Apathy: The Opposite Of Stress

By Nicole Beasley |Updated April 5, 2022
CheckedMedically Reviewed By Rashonda Douthit , LCSW

“Ugh, I just don’t even care anymore!”

Most people have said this phrase at one point or another to reflect how fed up we feel with a certain situation. We might say it about school or our jobs or a relationship that’s frustrating. However, despite saying that we don’t care, most people still care enough to continue going through the motions or working towards success in their particular situation. In practice, for example, we might groan, “I’m so over this!” even while we continue to study for a test or fulfill our responsibilities at work. Deep down, you may feel exhausted and fed up, but at the end of the day, you still care to some extent.

If you can relate to that situation, then your feelings are completely typical; everyone has experienced similar feelings throughout their lives. But if you feel as though you don’t care about anything and you no longer go through the motions, this may be a sign of apathy. And if you’re feeling truly apathetic about your life, these feelings could be indicative of a deeper and more problematic mental or physical health issue. So, in this article, we’ll take a closer look at apathy to learn what it is and why it can be problematic.

The word apathy comes from the Greek pathos, which means emotion. When we experience apathy we lack the ability to express emotion (Reekum, Stuss, & Ostrander, 2005). There is a growing body of evidence to suggest that apathy is both a symptom of, and possible attribute to, many neurological and degenerative diseases such as dementia, Parkinson's, and Alzheimer's (Robert et al., 2006). These studies are relatively new and have resulted in the development of new apathy scales to measure apathy levels (Radakovic& Abrahams, 2014).

When we worry, feel anxious, or experience stress over our jobs, our relationships, or our finances it can lead to other physical and mental health-related concerns. The good news is these all mean we care; we have not given up and there is still fight in us. According to research (David et al., 2008), our frontal cortex is active when we worry. When we are apathetic, the frontal cortex begins to deteriorate, or atrophy, and this is a significant feature of diseases such as Alzheimer's (Apostolova et al., 2007).

What is Apathy?

Put simply, apathy is the absence of emotion. When someone is apathetic, they feel disinterested and unmotivated and, as a result, they may not care about their life or the things that are going on around them. In small degrees, apathy is not necessarily problematic. For example, imagine that you and your family are trying to decide what to do for dinner that evening. You can either go out to a restaurant or you can go home and make a grilled cheese sandwich. If both options sound equally palatable to you and you genuinely do not have a preference, you might feel apathetic about your choices for dinner.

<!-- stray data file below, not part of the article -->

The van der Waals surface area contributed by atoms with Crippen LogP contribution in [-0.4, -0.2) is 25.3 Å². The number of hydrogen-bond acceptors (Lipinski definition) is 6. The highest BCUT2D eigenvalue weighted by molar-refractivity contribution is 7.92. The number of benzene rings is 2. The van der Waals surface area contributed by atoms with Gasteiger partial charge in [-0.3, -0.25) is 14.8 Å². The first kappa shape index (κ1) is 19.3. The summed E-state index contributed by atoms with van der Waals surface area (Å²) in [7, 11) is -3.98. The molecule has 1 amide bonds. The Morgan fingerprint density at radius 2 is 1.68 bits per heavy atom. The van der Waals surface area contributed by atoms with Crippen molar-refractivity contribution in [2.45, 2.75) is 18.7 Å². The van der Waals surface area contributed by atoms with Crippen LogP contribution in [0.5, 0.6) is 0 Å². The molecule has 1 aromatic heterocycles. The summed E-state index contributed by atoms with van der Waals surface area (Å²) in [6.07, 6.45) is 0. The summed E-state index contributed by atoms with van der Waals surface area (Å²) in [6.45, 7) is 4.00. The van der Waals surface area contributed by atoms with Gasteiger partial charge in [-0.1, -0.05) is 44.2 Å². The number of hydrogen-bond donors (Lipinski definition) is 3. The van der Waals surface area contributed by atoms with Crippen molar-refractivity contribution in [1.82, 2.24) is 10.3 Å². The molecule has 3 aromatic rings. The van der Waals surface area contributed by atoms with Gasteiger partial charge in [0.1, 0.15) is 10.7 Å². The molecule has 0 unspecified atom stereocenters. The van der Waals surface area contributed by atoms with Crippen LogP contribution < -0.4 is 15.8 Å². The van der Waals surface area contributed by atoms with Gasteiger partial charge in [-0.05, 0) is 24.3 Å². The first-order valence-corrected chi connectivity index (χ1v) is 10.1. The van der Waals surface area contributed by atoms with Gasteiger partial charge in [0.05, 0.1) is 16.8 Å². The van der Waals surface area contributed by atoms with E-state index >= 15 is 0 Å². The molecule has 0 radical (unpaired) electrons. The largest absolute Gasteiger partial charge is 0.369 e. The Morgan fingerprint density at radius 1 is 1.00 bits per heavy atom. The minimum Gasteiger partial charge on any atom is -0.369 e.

In this case, you genuinely might not care what you have to eat and that’s okay. Feeling apathetic about two equally good dinner options does not mean you have stopped caring about every other aspect of your life. But if, by contrast, you are experiencing problems in your marriage, performance issues at work, and financial difficulties, and you find yourself feeling apathetic about those things, this can be problematic. That’s because feelings of apathy can have a negative impact on a person’s life. It can prevent you from engaging in everyday activities that are essential for your quality of life and can negatively affect your choices. Apathy can also be a sign of a deeper mental or physical problem, so if you’re experiencing strong feelings of apathy, it can be worth investigating these feelings in an effort to discover the deeper cause.

The Difference Between Apathy And Depression

Feelings of apathy generally do not occur in isolation; apathy is commonly a symptom of another mental or physical health problem, so it’s important to identify the root cause. For treatment purposes, it’s also important to separate apathy from mental health problems which seem similar but, in reality, are not the same. For example, apathy is commonly confused with depression, but these conditions actually aren’t as similar as you think.

These conditions are often mistaken for one another because, on the surface, they appear to share similar symptoms. For example, someone who is experiencing depression may struggle with a wide range of symptoms, including: